Let see how the models of “Cost Per Click”, “Cost Per Hover” and “Cost Per Thousand” are Unfair for a Sustainable Economy. To do so, let’s briefly review the definitions of “Cost Per Click”, “Cost Per Hover” and “Cost Per Thousand”.
The “Cost Per Click” or CPC (or Payment by Click or PPC) is the amount paid by an advertiser to a Search Engine (example Google) or a Site Editor (example Facebook or a Price Comparators), for each click of a visitor on an advertisement that redirects him to the advertiser’s site.
In addition, most “Cost Per Click” advertisings are based on an auction system. Therefore, the “Cost Per Click” tends to increase frequently, so on failing to increase its budget the advertiser becomes less visible.
There is a programmatic and deceitful derivative of “Cost Per Click” which I named “Cost Per Hover”. Indeed, on dealing with the “Cost Per Hover”, the visitor is automatically redirected to the advertiser’s site, when its mouse hovers the advertisement. This yields in a higher bounce rate on the advertiser’s site, resulting in an even more excessive conversion cost.
The “Cost Per Thousand” is the amount that an advertiser pays for a thousand displays of its ad, or a thousand views of the video that displays its ad. A display does not guarantee that the visitor has actually seen the ad, nevertheless it gets paid.
Why should the visitor pay when he has not bought anything?
An advertiser of Digital Advertising is mostly motivated by:
- A visitor who buys his goods or services
- A visitor who registers on his site
- A visitor who subscribes on his newsletter
However, according to their definitions above, neither the “Cost Per Click”, nor the “Cost Per Hover”, nor the “Cost Per Thousand” guarantee these objectives to an advertiser of Digital Advertising. Indeed, the advertiser is obliged to pay, even if the visitor does not buy anything, or the visitor does not register on his site or the visitor does not subscribe on his newsletter or other…
As a consequence, these Unfair Digital Ads are attractions designed to redirect visitors to the advertiser’s site, sometimes in spite of the visitor, and cunningly. Unfair Digital Advertising generates tens of billions of dollars that are ultimately paid by consumers. Worse, these tens of billions of dollars are largely subject to Tax Optimization, and this contributes mechanically to the increase in taxes of citizens of most countries…
In the particular case of the trickery of the “Cost Per Hover”, how can an advertiser expects a purchase from a visitor who is redirected to his site in spite of himself, without having clicked on purpose?
Digital Advertising seems to deliberately ignore that the visitor is an intelligent person and more and more socially responsible. Indeed, with the advent of a Participative Web and increasingly active ConsumActors, the Unfair Digital Advertising is becoming more and more outdated and risky for the Sustainable Economy.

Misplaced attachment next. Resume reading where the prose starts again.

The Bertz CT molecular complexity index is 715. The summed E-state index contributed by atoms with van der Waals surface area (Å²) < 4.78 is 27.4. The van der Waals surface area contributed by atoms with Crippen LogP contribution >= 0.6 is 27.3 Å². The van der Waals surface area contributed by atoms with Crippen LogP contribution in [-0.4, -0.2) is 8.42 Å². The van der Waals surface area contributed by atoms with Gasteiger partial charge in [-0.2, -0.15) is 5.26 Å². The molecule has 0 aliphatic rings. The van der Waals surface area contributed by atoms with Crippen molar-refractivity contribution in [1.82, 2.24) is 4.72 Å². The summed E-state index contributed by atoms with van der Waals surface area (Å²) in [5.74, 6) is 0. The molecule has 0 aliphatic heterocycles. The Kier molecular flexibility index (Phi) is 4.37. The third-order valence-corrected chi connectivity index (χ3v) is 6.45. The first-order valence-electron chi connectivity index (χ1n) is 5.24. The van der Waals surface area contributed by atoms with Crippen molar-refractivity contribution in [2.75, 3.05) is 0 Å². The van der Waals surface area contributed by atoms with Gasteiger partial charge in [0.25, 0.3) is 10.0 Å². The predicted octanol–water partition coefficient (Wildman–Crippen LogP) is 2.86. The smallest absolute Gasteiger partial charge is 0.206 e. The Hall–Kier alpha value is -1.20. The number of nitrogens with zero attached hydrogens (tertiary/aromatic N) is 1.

If the advertiser really has confidence in the Engagement of its goods and services, then why does it not only implement the Loyal Digital Advertising?
Let’s see how the models of “Cost Per Lead” and “Cost Per Action” are more fair to a Sustainable Economy.
The “Cost Per Lead” is the amount paid by an advertiser, for example, for each registration on its website or each subscription to its newsletter. The “Cost Per Action” is the amount paid by an advertiser, for example, for each purchase.
Unlike the case of “Cost Per Click”, “Cost Per Hover” and “Cost Per Thousand”, the “Cost Per Lead” and “Cost Per Action” only charge the advertiser if the visitor subscribes to a Value Proposition (purchasing of goods and services, subscription to a newsletter or others). Thus, in Fair Digital Advertising, “Cost Per Lead” and “Cost Per Action” require an economically valid action from the visitor. That’s why, in the Age of the Participatory Web, by highlighting the Engagements of the Brands and the Goods and Services, the ConsumActors constitute an obvious support to the Fair Digital Advertising.
How Native Ads get into play for an exponential business growth?
In addition to prevent the consumer not to pay abusive cost, and so being cost-effective for the advertiser, the Fair Digital Ad offers a nicer experience for the consumer.
Indeed, an Advertiser is better at smoothly adjust its ads inside the web page a consumer is reading, not only to prevent intrusive or disruptive digital ads, but also to nicely give the consumer the opportunely go further the topic of the web page that he is reading.
This is where Native Ads get into play. Because Native Ads mix with the hosted web page content, they are more likely of interest and get shared over the reader’s network.
Such an aspect of shared of Native Ads means for activating an Exponential Business Growth for the advertiser, at an outstanding cost-effectiveness.
To go further, take a look here how the Augmented Press helps the ConsumActors to stage the Engagements of Brands and Goods and Services.